Audiences are more sophisticated than Hollywood gives them credit. No matter how weak the plot, watching Ironman throw around cars seems more believable than the pompous, obnoxious, self-important stories of some lib fighting the corrupt system. Those same libs are corrupting the system.

Love him or hate him, George Clooney actually took a stand. Clooney is of course, a well-known leftist. But at least he's fighting for what he believes in and for once, he's right. George circulated a petition denouncing the threats from the "Guardians of Peace".

He got no support from anyone.

Not even Oprah supported him. Note that her new movie Selma will be out in early January. Someone needs to give Winfrey a lecture about how evil the people marching at Selma were. After all, someone could have gotten hurt. It would have been better if those people had stayed home, right?

So as we approach the Academy Awards, just think: all those jokes aimed at the Tea Party, it's because they think the Tea Party is powerless. They're laughing at conservatives, because they don't think there is anything conservatives can do. All those little skits where they're taking shots at people like me and laughing in the face of people who think the way I do -- it's all because they don't think we have any recourse.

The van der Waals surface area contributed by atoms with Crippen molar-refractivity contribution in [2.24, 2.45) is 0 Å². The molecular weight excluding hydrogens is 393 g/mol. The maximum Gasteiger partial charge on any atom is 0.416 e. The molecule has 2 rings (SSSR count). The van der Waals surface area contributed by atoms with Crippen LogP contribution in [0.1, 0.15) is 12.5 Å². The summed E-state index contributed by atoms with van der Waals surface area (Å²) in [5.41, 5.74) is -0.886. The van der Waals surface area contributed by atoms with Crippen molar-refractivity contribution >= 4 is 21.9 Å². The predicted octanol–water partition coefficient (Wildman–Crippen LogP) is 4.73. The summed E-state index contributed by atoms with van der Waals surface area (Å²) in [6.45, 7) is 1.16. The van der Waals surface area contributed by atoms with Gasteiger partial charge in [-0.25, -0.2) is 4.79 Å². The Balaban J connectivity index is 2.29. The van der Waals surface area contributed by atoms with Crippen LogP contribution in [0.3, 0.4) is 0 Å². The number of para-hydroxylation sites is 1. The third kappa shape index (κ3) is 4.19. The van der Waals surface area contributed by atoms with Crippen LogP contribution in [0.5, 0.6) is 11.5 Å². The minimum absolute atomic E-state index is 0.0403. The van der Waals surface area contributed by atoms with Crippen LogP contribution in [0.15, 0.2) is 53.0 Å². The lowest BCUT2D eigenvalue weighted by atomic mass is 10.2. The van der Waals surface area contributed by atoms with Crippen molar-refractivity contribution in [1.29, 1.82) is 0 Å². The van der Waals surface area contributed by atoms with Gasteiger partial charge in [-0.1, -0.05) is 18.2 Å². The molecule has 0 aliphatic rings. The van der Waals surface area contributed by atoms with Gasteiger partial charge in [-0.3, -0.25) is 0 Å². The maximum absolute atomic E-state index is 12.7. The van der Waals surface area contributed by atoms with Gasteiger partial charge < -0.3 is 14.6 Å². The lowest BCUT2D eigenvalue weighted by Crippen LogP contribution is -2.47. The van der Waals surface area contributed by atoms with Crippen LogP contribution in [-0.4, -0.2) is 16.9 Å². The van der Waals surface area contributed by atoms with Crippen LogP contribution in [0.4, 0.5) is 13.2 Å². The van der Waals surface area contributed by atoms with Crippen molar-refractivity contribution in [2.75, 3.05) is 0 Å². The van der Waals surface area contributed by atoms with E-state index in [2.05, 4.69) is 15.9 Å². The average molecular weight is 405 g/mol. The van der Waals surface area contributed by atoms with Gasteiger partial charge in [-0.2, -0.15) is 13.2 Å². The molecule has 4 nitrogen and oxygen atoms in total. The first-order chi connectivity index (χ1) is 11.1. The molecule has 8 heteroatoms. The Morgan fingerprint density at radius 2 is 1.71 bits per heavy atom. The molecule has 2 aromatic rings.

And this is what makes me want to throw up. Because we are nice, we will be looked down on. Because we do follow the law, Hollywood types will make that law more draconian and demanding. Because we can walk, we'll get to walk further. Because we do the work, we'll have more work piled on us. 

The people who don't do any of that stuff will be offered a pass. It fits well with the greater body politic in 2015 -- this is why our president is sucking up to the Iranians and Hamas (because they might hurt us) while insulting Poland and Israel (because they probably won't).

But this isn't even the most insulting part. The worst part of the film industry's bloviated whine is "we won't be intimidated into silence". I guess it depends on who's doing the intimidating.

Jeremy Meister is a screenwriter who works in media in the Midwest. Contact him at Meister@windstream.net.